If we put him in a down stay (lie on his belly) he would stay on his belly and scooch across the floor to wherever he wanted to go. He would bark at the door at dinner until we would check to see who was there and then snatch food off our plates. And if he did something really, really bad he would find a way to lead us into the other room so we wouldn’t discover what he’d done.

Lilup isn’t a devious dog like Pookah, but he loves to play and because he’s fluffy like a cloud he can fly. Around the World with Lilup tells the story of Lilup’s flight around the world to play with bats, penguins and even lion cubs.

Around the World with Lilup tells the story of a dog who floats around the world because he’s white and fluffy as a cloud.

Every aspect about the book, from the text by Ben Hecht to the Nelson Wells illustrations are first rate for a children’s book. I loved it and I’m well into my fifties. This isn’t the hip, adult friendly kind of kids’ book like Food Fight, but it still stands on its own.

But the interactive elements shine. The animation simulates the dimensions of flight well, I almost recaptured the joys of my own childhood flying fantasies. Young readers can also move the characters around on the screen in just about any direction they want, even beyond the borders of the page.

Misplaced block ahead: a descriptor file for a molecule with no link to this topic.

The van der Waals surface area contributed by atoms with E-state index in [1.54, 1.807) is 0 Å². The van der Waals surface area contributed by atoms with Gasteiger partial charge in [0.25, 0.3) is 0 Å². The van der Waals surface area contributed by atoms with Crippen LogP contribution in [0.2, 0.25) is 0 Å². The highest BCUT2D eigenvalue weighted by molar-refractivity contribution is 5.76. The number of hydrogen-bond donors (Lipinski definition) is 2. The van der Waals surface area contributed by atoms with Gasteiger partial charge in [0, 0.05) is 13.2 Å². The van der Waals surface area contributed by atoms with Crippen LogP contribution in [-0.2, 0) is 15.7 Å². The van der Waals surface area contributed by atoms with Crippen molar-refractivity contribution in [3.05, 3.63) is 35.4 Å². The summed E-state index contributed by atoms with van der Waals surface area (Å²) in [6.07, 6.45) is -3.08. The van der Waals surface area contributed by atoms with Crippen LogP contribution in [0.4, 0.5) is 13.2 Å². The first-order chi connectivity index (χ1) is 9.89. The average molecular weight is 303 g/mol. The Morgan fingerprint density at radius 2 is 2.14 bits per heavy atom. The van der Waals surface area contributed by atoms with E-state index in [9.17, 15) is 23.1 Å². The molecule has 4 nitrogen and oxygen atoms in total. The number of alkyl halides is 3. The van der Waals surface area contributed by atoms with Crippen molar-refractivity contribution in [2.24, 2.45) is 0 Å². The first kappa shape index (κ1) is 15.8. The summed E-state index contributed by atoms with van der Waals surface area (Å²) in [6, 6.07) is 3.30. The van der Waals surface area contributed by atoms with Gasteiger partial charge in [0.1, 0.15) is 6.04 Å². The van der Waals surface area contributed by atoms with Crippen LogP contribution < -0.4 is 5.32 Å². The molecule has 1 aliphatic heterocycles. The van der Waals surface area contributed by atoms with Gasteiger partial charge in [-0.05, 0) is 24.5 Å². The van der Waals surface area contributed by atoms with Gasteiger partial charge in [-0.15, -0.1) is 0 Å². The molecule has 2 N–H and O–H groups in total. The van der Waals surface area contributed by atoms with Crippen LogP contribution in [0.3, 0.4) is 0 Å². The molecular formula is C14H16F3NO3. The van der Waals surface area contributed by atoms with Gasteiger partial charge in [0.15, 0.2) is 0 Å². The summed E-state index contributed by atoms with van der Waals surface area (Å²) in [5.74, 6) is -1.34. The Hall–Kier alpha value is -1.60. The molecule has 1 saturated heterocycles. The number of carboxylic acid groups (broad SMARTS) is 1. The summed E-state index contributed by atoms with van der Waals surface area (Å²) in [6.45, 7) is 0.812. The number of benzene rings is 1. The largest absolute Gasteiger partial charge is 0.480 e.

Readers can move the characters around at will and the background scrolls at the edge of the screen. The interactivity is designed for random play, like finger painting, more than structured activity.

The developers include a number of nice touches. Readers can run their fingers along the text and the words pop up as they touch them. The options allow readers (or parents) to listen to a narrator or read to themselves. Pages can turn with the narration or at the readers discretion.

Perhaps the coolest option is the ability for parents to record their own voices reading the text. They can stop, playback and rerecord sections using the written text as a prop.

Parents (or gift givers) can record their own voices so their children can listen in their absence.

Personally, I loved Around the World with Lilup and there are no kids young enough for the book left in my family. But I don’t regret buying it for a moment. My only surprise was when I described the book to Carol. She had no idea it was even about a dog. She hadn’t even looked at the description in the App Store.